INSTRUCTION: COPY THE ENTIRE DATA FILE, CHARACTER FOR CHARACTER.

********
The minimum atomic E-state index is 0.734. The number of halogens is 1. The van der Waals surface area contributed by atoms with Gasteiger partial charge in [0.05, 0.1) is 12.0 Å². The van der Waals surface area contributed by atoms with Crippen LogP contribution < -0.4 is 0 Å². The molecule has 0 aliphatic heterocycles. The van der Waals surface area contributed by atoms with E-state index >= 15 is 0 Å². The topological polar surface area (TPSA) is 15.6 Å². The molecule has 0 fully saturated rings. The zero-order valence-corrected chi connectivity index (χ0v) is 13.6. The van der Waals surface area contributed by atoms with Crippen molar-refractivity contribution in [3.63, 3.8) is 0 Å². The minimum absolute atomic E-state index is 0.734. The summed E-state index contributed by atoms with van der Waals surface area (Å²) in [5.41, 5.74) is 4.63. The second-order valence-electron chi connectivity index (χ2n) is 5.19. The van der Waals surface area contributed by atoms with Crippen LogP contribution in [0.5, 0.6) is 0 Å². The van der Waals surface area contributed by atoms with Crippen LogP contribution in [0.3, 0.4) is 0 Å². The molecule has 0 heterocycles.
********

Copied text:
The minimum atomic E-state index is 0.734. The number of halogens is 1. The van der Waals surface area contributed by atoms with Gasteiger partial charge in [0.05, 0.1) is 12.0 Å². The van der Waals surface area contributed by atoms with Crippen LogP contribution < -0.4 is 0 Å². The molecule has 0 aliphatic heterocycles. The van der Waals surface area contributed by atoms with E-state index >= 15 is 0 Å². The topological polar surface area (TPSA) is 15.6 Å². The molecule has 0 fully saturated rings. The zero-order valence-corrected chi connectivity index (χ0v) is 13.6. The van der Waals surface area contributed by atoms with Crippen molar-refractivity contribution in [3.63, 3.8) is 0 Å². The minimum absolute atomic E-state index is 0.734. The summed E-state index contributed by atoms with van der Waals surface area (Å²) in [5.41, 5.74) is 4.63. The second-order valence-electron chi connectivity index (χ2n) is 5.19. The van der Waals surface area contributed by atoms with Crippen LogP contribution in [0.5, 0.6) is 0 Å². The van der Waals surface area contributed by atoms with Crippen LogP contribution in [0.3, 0.4) is 0 Å². The molecule has 0 heterocycles.